Said the Kotzker Rebbe azoy: the reason Moishe could not remember what the remaining 1,775 Shekels were used for was because the 3,550 people that donated (1/2 shekel each), did so without the proper Kavanah [intention]. Ober the RBSO told Moishe that these Yiddin count as well. That even these inferior contributions were used for the Mishkan project and that these silver funds were sued specifically as hooks for the pillars to demonstrate that those Yiddin who lack proper Kavanah on their own should attach themselves to the ‘pillars’ of Toirah within their Jewish Communities. Gishmak.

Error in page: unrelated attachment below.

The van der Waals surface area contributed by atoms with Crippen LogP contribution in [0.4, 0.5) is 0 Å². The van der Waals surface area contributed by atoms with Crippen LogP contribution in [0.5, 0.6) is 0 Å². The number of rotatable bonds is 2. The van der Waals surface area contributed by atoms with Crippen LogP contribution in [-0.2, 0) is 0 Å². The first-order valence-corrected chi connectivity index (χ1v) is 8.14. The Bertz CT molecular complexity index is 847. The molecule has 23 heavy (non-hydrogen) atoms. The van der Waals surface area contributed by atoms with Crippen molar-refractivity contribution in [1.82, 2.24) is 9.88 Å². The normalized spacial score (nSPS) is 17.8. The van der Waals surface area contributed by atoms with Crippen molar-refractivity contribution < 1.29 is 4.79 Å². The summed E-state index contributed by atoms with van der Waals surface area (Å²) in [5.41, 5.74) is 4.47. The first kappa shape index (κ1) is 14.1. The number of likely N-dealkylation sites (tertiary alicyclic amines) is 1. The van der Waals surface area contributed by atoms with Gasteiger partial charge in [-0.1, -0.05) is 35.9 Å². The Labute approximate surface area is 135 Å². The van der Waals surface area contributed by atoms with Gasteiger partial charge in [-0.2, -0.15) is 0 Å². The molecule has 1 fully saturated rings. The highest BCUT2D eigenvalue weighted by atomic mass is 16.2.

70 kikar and 2400 shekels of copper! The copper was melted down and used to build the copper Mizbayach (altar), and its utensils, the copper sockets of the entrance and of the courtyard.


We conclude Sefer Shemois with ‘Chazak Chazak V’NisChazayk’ [be strong, be strong, and may we be strengthened].  Interestingly enough, the numerical value of ‘Chazak’ [strong] is 115. By referencing this concept three times, we arrive at a total of 345, the Gematria of the name Moishe, who of course was the great leader of the Yiddin, also an honest fellow.

A gitten shabbis and Chazak, Chazak V’nischazek.” – Let us be strong, let us be strong and let us strengthen others as well.


Yitz Grossman

The Oisvorfer Ruv